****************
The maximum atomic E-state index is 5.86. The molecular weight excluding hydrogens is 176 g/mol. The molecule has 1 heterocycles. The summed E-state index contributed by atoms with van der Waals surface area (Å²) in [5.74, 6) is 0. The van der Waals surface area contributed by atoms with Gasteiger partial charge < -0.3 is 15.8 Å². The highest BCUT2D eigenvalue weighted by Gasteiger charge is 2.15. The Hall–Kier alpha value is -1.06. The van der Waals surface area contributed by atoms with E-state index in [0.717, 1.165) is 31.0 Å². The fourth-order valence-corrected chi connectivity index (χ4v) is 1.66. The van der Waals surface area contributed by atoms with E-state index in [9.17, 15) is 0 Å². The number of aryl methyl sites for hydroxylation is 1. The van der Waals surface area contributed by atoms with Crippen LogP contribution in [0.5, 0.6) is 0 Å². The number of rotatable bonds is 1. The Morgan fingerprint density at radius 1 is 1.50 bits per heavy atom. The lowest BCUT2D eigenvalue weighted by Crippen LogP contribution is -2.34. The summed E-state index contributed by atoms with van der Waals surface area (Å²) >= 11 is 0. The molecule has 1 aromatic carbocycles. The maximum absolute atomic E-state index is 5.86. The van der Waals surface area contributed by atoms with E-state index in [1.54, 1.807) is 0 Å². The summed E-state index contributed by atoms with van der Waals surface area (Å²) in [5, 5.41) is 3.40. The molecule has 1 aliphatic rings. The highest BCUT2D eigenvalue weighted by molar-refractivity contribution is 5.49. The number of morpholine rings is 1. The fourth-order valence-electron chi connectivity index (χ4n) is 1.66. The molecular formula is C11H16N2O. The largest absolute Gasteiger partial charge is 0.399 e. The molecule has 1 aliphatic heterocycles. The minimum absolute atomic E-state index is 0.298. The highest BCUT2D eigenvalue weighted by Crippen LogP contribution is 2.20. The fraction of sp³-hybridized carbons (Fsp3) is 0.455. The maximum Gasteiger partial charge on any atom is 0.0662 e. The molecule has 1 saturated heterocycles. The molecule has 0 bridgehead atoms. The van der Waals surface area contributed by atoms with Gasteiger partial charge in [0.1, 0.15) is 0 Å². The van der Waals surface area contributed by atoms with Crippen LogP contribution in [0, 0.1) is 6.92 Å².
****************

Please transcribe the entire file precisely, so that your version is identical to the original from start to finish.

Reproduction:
The maximum atomic E-state index is 5.86. The molecular weight excluding hydrogens is 176 g/mol. The molecule has 1 heterocycles. The summed E-state index contributed by atoms with van der Waals surface area (Å²) in [5.74, 6) is 0. The van der Waals surface area contributed by atoms with Gasteiger partial charge < -0.3 is 15.8 Å². The highest BCUT2D eigenvalue weighted by Gasteiger charge is 2.15. The Hall–Kier alpha value is -1.06. The van der Waals surface area contributed by atoms with E-state index in [0.717, 1.165) is 31.0 Å². The fourth-order valence-corrected chi connectivity index (χ4v) is 1.66. The van der Waals surface area contributed by atoms with E-state index in [9.17, 15) is 0 Å². The number of aryl methyl sites for hydroxylation is 1. The van der Waals surface area contributed by atoms with Crippen LogP contribution in [0.5, 0.6) is 0 Å². The number of rotatable bonds is 1. The Morgan fingerprint density at radius 1 is 1.50 bits per heavy atom. The lowest BCUT2D eigenvalue weighted by Crippen LogP contribution is -2.34. The summed E-state index contributed by atoms with van der Waals surface area (Å²) >= 11 is 0. The molecule has 1 aromatic carbocycles. The maximum absolute atomic E-state index is 5.86. The van der Waals surface area contributed by atoms with E-state index in [1.54, 1.807) is 0 Å². The summed E-state index contributed by atoms with van der Waals surface area (Å²) in [5, 5.41) is 3.40. The molecule has 1 aliphatic rings. The highest BCUT2D eigenvalue weighted by molar-refractivity contribution is 5.49. The number of morpholine rings is 1. The fourth-order valence-electron chi connectivity index (χ4n) is 1.66. The molecular formula is C11H16N2O. The largest absolute Gasteiger partial charge is 0.399 e. The molecule has 1 aliphatic heterocycles. The minimum absolute atomic E-state index is 0.298. The highest BCUT2D eigenvalue weighted by Crippen LogP contribution is 2.20. The fraction of sp³-hybridized carbons (Fsp3) is 0.455. The maximum Gasteiger partial charge on any atom is 0.0662 e. The molecule has 1 saturated heterocycles. The molecule has 0 bridgehead atoms. The van der Waals surface area contributed by atoms with Gasteiger partial charge in [0.1, 0.15) is 0 Å². The van der Waals surface area contributed by atoms with Crippen LogP contribution in [0, 0.1) is 6.92 Å².